This post is arriving a bit late because of the simple reason of some rather hectic weeks lately. This last one week since the elections at home actually felt like a lifetime, while even though my body was here in Hartford, in my soul I was at home, discussing the results with my friends over a beer and protesting on Kossuth square for our democracy.
Talking about Hungarian elections: on its weekend, we of course went into New York to vote on the Hungarian Consulate because we felt that it is extremely important that we exercise our rights and express our opinions. Of course, many other Hungarians gathered in 52nd Street, which meant experiencing one of the weirdest things ever: we were sitting in an Irish pub across the Consulate’s building, in the middle of Manhattan, surrounded only by Hungarians and some confused waiters, even bumping into an ex-Kellner Scholar.
Since we had to go into New York anyway, we decided to have some fun as well, so we stayed for the whole weekend, finally checking out the greatest urbanistic idea ever, the High Line, crossing out “bottomless mimosa brunch” from our New York City bucket list, walking up from Soho to finally look at the weirdo that is the Flatiron Building, and even going to the Museum of Sex, one of the strangest museum experiences ever.
While in the City, I had to visit the Triennial exhibition called “Songs for Sabotage” in the New Museum to write an essay about it for my Contemporary Art class. Although I do not know yet what I will write in my review exactly, it was certainly an interesting and thought-provoking experience. There is a lot of postcolonial, sometimes postcolonial feminist, radical art in the Triennial, which shows the works of only young artists from the past three years from all around the world, mostly focusing on the structures of colonialism and institutionalized racism that produce global inequalities. If you are in Manhattan until the end of May, I definitely recommend checking the show out – here are some of my favorite works:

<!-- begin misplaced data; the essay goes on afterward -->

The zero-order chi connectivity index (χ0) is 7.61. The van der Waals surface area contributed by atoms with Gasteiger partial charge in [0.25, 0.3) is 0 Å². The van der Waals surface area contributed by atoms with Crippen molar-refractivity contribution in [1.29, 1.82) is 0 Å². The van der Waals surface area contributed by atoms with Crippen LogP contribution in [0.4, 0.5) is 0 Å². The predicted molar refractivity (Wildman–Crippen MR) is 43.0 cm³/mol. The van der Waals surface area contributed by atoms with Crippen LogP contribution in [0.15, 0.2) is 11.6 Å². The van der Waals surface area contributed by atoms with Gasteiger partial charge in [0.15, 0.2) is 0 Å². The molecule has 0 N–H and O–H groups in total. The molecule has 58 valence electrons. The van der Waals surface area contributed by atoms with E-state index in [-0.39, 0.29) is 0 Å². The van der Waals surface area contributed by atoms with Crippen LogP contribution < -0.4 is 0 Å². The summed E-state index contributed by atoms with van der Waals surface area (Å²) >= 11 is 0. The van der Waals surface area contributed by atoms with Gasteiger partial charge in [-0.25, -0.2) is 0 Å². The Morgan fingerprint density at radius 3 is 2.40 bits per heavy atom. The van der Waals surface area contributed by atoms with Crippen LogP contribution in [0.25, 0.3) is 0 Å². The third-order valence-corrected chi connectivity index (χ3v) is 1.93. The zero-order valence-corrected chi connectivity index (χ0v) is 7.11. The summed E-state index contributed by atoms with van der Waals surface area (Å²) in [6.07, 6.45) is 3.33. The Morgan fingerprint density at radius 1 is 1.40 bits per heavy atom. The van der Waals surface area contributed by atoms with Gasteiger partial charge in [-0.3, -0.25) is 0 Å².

Otherwise, even though it’s already the middle of April, you wouldn’t know it’s spring if you only looked at the weather of New England. As I’m writing this, it is -1 Celsius outside, and it’s of course snowing again – hopefully, for the last time. This means that the only actual spring I have seen this semester, was during our amazing Spring Break – which seems like ages ago now, but I still need to tell you all about our adventures in New Orleans.
Spring Break in New Orleans was without a doubt the best part of this semester. Not only because the city is amazing – although totally different from what I expected – and because of all the food we ate, but because we stayed at the coolest hostel ever, India House. If you are up to sleeping with like 15 other people in one room, in exchange for meeting wonderful and interesting people from all over the world, this would be your hostel as well. Then, as for the food, we tried to have everything the South had to offer us, from loaded fries and mac and cheese to jambalaya, alligator sausage, muffuletta sandwich, boiled crawfish and of course, several servings of beignets from Café du Monde. We had five full days to explore New Orleans and its surroundings, so we had time for more than just the French Quarter, which is however, the most photogenic – and most touristy – part of the city. We also visited some of the cemeteries of the city, which totally reminded me of the Pére Lachaise in Paris. We looked for the Singing Oak in City Park, went to see a white alligator and a Comodo dragon in the most beautiful zoo ever, and decided where to move in if we get rich in Garden District.
We also decided to visit two of the plantations close to New Orleans, and even though I have objections to the tour company that took us there, I learned a lot during the visits, especially at the Laura Plantation, where our tour guide did a really good job in telling us about all the sides of plantation life. The tour at Oak Alley was not as informative, but it also definitely worth a visit, if for only the oaks leading to the house. (Bonus: from the window of the bus, we could even get a glimpse of the house they used for the outside shots of Candyland in Tarantino’s Django Unchained.)
Even though the whole week was amazing, the very best experience was without a question our visit to the swamps of the Barataria Preserve in Jean Lafitte National Park. This was my first time ever encountering any kind of swamp, so I was enthusiastic as a child, especially after meeting our first alligator – 12 more followed, as well as a deer from up close, an armadillo, and different types of birds I couldn’t identify. Being only a few centimeters away from a real, live alligator was definitely a one-of-a-kind experience, but the whole place was so beautiful, I never wanted to leave.
Now, however crazy that sounds, it’s less than one month until I leave Trinity – actually, one month from now I will already be in Maui, enjoying everything Hawaii has to offer. Until then of course, it is final papers and exams, and later, goodbyes I really don’t want to think about just yet.